Last night I went to a mothertongue reading at the Black Cat. Oh, my god, it had been too long! The house was full of American University folks--Venus Thrash, Derrick Brown, and Natalie E. Illum, a founder of mothertongue. Congratulations to Danielle for hosting a vital, crowded evening. When one of several killer chicks on the mic came up to me later in the Red Room Bar and said "Are you Sandra Beasley? I love your book." I felt thrilled. And old. Thrilled and old. For chronological perspective, I remember debuting this poem on the open mic. And getting in trouble afterwards because I had run over my five minute time limit.
There's a moment that comes with attending MT readings. I experienced it in years past, and I had it last night. At some point during the slew of readings, I cross my arms over my knees and let my head hang down. It's not boredom, it's contemplation; and at some point this contemplation always includes my upper arms, which are A) in view only in this particular posture, and 2) a spot of sore I-wish-I-were-thinner vulnerability. But by the time I enter this zone, I am not feeling vulnerable. I am listening to some amazing, often amazingly seductive poetry; I am remembering that I am part of a community of women larger than any one relationship; I am part of a community that thinks a curve is something to be valued, not shaved off.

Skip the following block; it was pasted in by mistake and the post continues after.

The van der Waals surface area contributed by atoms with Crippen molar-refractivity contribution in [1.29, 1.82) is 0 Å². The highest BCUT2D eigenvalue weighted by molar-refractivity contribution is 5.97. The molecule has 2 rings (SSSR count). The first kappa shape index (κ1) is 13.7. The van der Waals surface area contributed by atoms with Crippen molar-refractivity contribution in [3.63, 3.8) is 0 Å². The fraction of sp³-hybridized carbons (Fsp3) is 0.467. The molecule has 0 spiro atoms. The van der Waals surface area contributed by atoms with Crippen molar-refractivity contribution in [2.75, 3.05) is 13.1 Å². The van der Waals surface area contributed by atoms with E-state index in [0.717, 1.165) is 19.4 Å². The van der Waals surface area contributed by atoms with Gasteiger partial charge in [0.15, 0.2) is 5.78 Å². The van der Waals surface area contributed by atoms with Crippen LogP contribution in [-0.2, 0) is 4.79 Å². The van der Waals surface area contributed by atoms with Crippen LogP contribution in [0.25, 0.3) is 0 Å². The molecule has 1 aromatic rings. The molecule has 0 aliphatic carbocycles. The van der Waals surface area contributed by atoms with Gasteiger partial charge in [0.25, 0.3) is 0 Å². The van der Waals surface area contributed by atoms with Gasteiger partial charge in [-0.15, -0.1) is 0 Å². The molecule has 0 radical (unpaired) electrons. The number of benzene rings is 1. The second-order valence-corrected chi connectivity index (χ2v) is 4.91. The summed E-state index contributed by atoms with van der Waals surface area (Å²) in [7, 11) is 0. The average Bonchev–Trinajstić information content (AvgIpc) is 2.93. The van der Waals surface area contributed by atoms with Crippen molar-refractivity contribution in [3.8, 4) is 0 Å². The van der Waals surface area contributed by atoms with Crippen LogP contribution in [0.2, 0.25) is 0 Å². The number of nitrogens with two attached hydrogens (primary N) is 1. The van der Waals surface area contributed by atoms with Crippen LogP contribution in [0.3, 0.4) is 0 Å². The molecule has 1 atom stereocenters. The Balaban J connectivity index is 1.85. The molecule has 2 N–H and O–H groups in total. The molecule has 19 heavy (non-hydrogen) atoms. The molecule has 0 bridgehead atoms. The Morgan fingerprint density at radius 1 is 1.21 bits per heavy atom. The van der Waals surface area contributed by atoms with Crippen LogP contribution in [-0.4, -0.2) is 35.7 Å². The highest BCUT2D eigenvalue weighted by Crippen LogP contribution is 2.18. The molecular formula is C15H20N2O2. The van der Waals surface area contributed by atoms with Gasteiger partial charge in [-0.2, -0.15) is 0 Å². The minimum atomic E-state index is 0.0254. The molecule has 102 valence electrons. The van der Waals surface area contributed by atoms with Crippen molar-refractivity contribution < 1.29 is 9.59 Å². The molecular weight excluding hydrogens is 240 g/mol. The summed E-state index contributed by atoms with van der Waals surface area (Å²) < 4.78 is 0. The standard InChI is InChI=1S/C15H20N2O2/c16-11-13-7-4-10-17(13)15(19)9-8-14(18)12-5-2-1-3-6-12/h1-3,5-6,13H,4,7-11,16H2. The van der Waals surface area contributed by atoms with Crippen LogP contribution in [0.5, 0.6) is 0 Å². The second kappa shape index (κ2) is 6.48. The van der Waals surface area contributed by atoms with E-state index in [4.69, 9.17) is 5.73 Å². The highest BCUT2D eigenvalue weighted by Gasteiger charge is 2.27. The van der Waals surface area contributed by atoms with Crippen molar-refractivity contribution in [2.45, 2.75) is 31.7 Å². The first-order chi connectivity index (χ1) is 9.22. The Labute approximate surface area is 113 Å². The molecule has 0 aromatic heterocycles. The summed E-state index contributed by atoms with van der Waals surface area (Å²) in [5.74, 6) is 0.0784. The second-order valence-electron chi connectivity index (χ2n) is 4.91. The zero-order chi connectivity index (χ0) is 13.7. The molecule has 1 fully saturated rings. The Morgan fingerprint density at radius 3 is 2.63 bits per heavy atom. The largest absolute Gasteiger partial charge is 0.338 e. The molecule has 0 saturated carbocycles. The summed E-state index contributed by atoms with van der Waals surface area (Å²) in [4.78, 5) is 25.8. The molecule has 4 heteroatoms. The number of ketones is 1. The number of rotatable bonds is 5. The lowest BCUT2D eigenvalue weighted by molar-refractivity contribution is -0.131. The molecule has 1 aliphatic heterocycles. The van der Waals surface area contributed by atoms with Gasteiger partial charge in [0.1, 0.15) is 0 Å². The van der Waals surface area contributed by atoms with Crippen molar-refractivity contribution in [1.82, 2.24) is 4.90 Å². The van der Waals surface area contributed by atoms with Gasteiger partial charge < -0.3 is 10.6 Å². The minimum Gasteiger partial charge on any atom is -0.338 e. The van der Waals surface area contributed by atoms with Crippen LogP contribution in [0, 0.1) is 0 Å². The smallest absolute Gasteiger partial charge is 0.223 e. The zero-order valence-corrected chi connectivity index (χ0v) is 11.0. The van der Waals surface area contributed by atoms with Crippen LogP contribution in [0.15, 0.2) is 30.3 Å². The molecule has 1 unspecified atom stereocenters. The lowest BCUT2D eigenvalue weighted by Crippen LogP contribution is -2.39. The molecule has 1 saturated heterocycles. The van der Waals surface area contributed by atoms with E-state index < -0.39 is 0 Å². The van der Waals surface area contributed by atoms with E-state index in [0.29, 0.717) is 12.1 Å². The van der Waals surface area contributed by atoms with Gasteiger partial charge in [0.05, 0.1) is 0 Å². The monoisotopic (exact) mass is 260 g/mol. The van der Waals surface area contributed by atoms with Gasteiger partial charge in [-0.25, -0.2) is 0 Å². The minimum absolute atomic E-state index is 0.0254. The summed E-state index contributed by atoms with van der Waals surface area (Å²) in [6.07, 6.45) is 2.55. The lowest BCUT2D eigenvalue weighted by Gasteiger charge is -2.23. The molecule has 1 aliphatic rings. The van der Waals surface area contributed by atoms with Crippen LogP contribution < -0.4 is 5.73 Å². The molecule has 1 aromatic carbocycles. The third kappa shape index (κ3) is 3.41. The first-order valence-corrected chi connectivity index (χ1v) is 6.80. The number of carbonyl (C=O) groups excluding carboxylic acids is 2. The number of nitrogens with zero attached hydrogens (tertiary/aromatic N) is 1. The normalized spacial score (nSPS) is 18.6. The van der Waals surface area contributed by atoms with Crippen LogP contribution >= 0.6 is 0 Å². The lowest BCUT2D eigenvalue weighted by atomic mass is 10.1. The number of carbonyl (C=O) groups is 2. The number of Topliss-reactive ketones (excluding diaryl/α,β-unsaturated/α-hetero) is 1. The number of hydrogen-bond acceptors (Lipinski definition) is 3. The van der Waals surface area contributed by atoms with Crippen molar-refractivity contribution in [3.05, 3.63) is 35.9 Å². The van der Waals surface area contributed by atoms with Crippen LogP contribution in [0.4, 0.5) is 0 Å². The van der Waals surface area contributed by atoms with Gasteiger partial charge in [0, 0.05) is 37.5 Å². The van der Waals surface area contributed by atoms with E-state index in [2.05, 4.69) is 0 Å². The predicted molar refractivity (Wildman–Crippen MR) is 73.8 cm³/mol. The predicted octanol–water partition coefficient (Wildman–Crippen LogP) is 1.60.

And my upper arms are awesome, damn it.
The teaching stint at Catholic University was scotched--budgeting cuts forced the department to cancel six classes. Thank god it wasn't income I had counted on earlier this year. It's honestly a blessing in disguise. I still have the Corcoran gig, which offers the outside structure I need, and there is no point in quitting a full-time job only to commit to a plethora of part-time jobs that devour too much of my time. I have a book due in less than a year!
The fates are telling me it is time to write for a living. Or, as my friend Steph says, People who fly don't need safety nets.